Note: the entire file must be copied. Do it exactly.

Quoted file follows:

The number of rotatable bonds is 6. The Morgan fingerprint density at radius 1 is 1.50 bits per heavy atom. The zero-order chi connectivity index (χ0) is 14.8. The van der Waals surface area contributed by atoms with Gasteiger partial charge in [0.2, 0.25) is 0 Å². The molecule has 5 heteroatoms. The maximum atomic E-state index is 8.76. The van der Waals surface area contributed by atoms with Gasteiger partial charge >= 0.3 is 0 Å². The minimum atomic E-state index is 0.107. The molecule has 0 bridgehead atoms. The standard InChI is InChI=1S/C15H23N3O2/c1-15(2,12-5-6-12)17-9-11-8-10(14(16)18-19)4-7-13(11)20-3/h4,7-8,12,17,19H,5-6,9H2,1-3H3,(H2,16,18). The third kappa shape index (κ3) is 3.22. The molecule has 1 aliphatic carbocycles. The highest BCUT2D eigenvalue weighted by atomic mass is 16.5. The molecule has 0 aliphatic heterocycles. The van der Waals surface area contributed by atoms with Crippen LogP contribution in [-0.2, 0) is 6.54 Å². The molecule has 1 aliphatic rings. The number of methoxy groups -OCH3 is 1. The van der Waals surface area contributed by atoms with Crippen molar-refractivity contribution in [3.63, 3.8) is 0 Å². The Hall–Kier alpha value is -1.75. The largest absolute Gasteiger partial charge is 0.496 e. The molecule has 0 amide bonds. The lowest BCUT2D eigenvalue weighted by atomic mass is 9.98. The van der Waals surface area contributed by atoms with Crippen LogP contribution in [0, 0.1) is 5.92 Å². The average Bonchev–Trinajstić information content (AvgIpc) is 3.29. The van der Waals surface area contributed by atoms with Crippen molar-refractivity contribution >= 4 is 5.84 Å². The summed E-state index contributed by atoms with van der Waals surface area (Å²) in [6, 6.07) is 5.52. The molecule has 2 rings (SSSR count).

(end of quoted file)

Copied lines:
The number of rotatable bonds is 6. The Morgan fingerprint density at radius 1 is 1.50 bits per heavy atom. The zero-order chi connectivity index (χ0) is 14.8. The van der Waals surface area contributed by atoms with Gasteiger partial charge in [0.2, 0.25) is 0 Å². The molecule has 5 heteroatoms. The maximum atomic E-state index is 8.76. The van der Waals surface area contributed by atoms with Gasteiger partial charge >= 0.3 is 0 Å². The minimum atomic E-state index is 0.107. The molecule has 0 bridgehead atoms. The standard InChI is InChI=1S/C15H23N3O2/c1-15(2,12-5-6-12)17-9-11-8-10(14(16)18-19)4-7-13(11)20-3/h4,7-8,12,17,19H,5-6,9H2,1-3H3,(H2,16,18). The third kappa shape index (κ3) is 3.22. The molecule has 1 aliphatic carbocycles. The highest BCUT2D eigenvalue weighted by atomic mass is 16.5. The molecule has 0 aliphatic heterocycles. The van der Waals surface area contributed by atoms with Crippen LogP contribution in [-0.2, 0) is 6.54 Å². The molecule has 1 aliphatic rings. The number of methoxy groups -OCH3 is 1. The van der Waals surface area contributed by atoms with Crippen molar-refractivity contribution in [3.63, 3.8) is 0 Å². The Hall–Kier alpha value is -1.75. The largest absolute Gasteiger partial charge is 0.496 e. The molecule has 0 amide bonds. The lowest BCUT2D eigenvalue weighted by atomic mass is 9.98. The van der Waals surface area contributed by atoms with Crippen LogP contribution in [0, 0.1) is 5.92 Å². The average Bonchev–Trinajstić information content (AvgIpc) is 3.29. The van der Waals surface area contributed by atoms with Crippen molar-refractivity contribution >= 4 is 5.84 Å². The summed E-state index contributed by atoms with van der Waals surface area (Å²) in [6, 6.07) is 5.52. The molecule has 2 rings (SSSR count).